The University of Houston’s newly created College of Arts didn’t have to hire a genius as its very first faculty member—it just worked out that way.

Rick Lowe, the celebrated artist and social activist whose Project Row Houses work led to the so-called “genius grant” as a MacArthur Fellow in 2014, holds the distinction of being the first teacher hired specifically for the just-launched college.

This fall, Lowe is teaching a course on social- and community-engaged art, an innovative class that embraces his belief in students learning through direct engagement. It is a vital first step in his commitment to help develop a minor focused on socially engaged art and College of the Arts-Third Ward Fellows. Ideally, it will complement the Project Row Houses development, that collection of 22 shotgun-style houses that provide local artists a venue for creating and showcasing new works.

“My reputation as an artist is built on my practice at Project Row houses, and I saw this faculty appointment as an opportunity to extend the relationship between the organization and campus,” said Lowe, who holds the title of clinical associate professor of art. “My goal with my class is encouraging students to be participants willing to learn from the community and not going there with ready-made ideas about how to solve things.”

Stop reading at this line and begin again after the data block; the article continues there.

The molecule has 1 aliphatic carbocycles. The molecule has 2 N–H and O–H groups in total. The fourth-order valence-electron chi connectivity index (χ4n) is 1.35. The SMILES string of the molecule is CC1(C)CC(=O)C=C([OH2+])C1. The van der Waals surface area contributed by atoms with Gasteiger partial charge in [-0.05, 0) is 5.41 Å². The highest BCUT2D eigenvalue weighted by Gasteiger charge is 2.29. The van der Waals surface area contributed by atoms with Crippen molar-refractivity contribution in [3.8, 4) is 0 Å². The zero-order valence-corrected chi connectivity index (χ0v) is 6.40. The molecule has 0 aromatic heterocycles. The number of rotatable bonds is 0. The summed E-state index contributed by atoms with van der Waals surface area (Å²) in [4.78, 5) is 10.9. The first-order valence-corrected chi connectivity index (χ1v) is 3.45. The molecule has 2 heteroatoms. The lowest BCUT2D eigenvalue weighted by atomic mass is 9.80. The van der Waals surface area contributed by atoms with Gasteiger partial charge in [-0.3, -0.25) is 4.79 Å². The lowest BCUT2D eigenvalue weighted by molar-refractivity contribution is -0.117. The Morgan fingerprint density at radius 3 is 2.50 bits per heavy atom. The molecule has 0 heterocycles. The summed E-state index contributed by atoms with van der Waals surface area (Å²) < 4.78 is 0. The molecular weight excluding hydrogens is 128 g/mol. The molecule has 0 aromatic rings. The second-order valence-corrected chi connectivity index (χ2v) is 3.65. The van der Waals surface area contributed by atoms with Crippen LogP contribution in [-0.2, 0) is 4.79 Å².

Stressing the need for interaction, Lowe added, “So often, a university and the community are each doing their own things and rarely see what they are both doing to help each other. That’s a special niche the arts can fill, and my purpose is bridging that gap.”

Lowe’s recruitment reflects the college’s fundamental concept of a center of higher learning led by artists for artists.

“His addition to the faculty furthers UH’s ties to the Houston arts community and strengthens its mission to provide our students with core faculty who are recognized leaders in their field,” said Paula Myrick Short, senior vice president for academic affairs and provost. “Lowe’s social activism and artistic vision have transformed the city of Houston, and I’m confident he can have the same effect on our University.”